A lot is going on in our world right now, and many of us are probably experiencing the impacts on our mental health. Mental health has always been a valuable and necessary topic to highlight, and we feel that it's important to be ruthless advocates for it, especially at this time.
Whether you have been struggling with your mental health for many years or are feeling the impact of the recent challenges, we want to remind you that it is okay to look for extra support. Choose kindness for yourself, allow yourself grace. We all can use a little help and understanding during these hectic times.
This Mental Health Awareness Month, we put together this list of resources to support mental health and be mental health advocates.
If you're feeling anxious or stressed
Here are a few things we've identified that might be helpful for those experiencing anxiety.
Think about creating a “Mental Health Support toolbox” with tools that fit you just right; in times of reduced stress, try to identify what helped lessen the feeling and note those for the future. You might want to write them down so you create your own list for the future, or just keep them in mind!
A great place to find tools for your “toolbox” is Mental Health America; they have an extensive kit that walks you through recognizing and owning your feelings, making positive changes, eliminating toxic influences, and creating healthy routines with consideration of the unique challenges we are all under today. We also love this “Take Care Kit” from Shine Text, with resources specifically for supporting your mental health during COVID-19.
If you're feeling disconnected
These past couple of months have been challenging for human connection, and the feelings of isolation and loneliness are entirely understandable, even if you have people around you! Here are a few different ways you can connect with others.
Find people with your interests.
Online clubs are becoming more plentiful as virtual communities become more sought after, which means finding people online to connect with on your hobbies is a little easier. Some of our favorites are book clubs, dance classes, happy hours and coffee chats, and crafting. You'll notice many of our suggestions are from Meetup, a hub for groups and clubs, a lot of which are transitioning to virtual gatherings. Set up your distance for groups to "within any distance," and you should be able to search and view a wide variety of online get-togethers and interests.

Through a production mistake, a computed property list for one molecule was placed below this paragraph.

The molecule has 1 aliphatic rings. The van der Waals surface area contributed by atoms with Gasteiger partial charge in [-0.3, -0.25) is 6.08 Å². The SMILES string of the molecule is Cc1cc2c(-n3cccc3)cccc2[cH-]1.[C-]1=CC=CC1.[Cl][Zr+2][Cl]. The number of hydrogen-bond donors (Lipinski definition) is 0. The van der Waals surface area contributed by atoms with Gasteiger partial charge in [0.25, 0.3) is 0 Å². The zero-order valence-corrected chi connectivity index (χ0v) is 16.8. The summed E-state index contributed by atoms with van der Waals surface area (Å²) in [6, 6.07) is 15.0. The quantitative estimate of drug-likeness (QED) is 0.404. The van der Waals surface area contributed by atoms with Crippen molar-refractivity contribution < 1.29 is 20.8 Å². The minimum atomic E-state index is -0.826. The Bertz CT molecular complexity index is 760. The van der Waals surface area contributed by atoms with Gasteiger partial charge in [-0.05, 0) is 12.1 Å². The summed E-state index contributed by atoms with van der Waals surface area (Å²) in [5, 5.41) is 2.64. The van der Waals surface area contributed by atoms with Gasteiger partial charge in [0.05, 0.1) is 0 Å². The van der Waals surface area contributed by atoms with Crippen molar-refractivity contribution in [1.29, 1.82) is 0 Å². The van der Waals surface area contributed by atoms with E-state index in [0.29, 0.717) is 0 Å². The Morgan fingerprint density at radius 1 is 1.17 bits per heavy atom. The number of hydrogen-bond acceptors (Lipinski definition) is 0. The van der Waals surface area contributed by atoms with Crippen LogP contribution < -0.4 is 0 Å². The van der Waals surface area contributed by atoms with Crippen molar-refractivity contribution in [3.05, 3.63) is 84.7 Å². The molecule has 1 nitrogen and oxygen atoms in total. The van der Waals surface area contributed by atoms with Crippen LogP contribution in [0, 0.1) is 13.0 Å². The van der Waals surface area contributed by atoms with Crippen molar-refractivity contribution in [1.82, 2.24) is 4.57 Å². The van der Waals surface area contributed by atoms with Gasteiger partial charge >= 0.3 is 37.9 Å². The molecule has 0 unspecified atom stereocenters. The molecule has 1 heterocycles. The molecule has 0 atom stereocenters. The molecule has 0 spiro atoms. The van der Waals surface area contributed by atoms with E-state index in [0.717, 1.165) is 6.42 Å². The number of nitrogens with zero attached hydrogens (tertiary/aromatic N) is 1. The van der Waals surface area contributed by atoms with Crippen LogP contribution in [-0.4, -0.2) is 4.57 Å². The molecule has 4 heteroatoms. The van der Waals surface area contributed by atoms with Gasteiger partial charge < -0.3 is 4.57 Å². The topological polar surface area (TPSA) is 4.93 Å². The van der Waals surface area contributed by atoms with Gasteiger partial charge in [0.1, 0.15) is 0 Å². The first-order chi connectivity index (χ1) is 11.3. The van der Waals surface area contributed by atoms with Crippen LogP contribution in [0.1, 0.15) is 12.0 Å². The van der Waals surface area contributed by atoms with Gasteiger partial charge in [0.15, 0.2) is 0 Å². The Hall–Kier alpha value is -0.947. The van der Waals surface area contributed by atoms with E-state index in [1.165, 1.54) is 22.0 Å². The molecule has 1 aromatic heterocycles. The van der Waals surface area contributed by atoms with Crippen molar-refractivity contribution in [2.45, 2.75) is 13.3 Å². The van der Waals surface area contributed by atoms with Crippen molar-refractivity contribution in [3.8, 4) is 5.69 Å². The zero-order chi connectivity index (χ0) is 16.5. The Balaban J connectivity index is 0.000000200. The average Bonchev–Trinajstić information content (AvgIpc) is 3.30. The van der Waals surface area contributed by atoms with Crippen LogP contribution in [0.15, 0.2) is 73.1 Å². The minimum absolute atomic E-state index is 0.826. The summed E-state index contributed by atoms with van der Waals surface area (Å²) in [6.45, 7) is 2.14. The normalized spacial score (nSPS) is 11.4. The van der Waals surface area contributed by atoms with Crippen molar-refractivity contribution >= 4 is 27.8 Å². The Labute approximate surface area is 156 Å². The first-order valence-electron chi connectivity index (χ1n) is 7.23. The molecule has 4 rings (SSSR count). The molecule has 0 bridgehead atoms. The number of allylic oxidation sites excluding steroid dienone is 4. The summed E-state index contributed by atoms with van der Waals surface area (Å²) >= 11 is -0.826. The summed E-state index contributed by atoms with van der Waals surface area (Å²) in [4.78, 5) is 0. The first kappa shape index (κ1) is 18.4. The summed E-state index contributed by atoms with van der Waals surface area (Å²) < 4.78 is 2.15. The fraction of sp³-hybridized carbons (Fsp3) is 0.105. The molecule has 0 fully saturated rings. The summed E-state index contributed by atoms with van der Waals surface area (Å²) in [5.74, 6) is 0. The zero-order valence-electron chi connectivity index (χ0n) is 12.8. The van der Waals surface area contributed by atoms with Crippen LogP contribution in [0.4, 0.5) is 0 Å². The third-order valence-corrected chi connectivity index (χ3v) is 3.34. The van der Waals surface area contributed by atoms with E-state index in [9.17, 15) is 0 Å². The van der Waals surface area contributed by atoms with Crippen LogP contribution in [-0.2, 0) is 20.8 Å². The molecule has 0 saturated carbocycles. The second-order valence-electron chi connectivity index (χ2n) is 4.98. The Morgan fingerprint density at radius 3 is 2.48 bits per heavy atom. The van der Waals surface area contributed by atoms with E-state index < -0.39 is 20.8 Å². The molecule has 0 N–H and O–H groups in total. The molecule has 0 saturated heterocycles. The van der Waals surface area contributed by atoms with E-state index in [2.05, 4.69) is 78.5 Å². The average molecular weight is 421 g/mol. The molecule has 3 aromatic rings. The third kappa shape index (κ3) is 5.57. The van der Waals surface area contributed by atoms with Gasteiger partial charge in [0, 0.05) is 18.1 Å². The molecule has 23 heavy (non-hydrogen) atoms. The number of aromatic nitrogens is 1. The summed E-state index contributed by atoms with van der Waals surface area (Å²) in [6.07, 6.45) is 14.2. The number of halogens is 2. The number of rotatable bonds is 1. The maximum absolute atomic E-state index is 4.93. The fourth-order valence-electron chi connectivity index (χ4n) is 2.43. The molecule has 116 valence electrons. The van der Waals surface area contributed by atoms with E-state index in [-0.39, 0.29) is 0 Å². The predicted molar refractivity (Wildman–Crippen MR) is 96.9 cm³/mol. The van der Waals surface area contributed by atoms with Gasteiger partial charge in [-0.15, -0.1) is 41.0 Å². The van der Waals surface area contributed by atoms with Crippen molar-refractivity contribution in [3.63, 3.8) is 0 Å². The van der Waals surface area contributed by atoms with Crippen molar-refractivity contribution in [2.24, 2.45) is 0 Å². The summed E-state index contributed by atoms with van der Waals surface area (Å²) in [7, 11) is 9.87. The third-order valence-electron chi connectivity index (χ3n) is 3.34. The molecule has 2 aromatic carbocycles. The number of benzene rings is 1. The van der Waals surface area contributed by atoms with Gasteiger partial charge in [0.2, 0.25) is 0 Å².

Add variety to your communication
Texting and calling can get a little overwhelming, and without getting to connect in person, finding new things to talk about other than the crisis can be challenging. Some alternatives might be a movie night on the free software Discord, which recently introduced a way to set up a video call with screen sharing and shared audio. You can also try a game night with the same software; a few favorites are skribbl.io (online Pictionary), Spyfall (rules here), Jackbox Games, or Codenames (rules here). We also have a list of at-home activities that you could invite friends to participate in virtually!
It can feel empowering to connect with your community in the pursuit of a common goal, for example, through volunteering. Here are a few different virtual volunteer opportunities you might be interested in.
Foster an Animal
If you are a big animal lover with the capability to foster, you might consider becoming a foster parent at your local shelter. Many animal shelters are shut down or running on severely limited capacity due to the crisis which leaves homeless animals in need of a safe home. Keep in mind that fostering is a commitment to the animal you take in and shouldn't be a temporary distraction for this period, but a responsibility seen through until their adoption. That said, an animal can be a great way to find companionship and receive lots of love.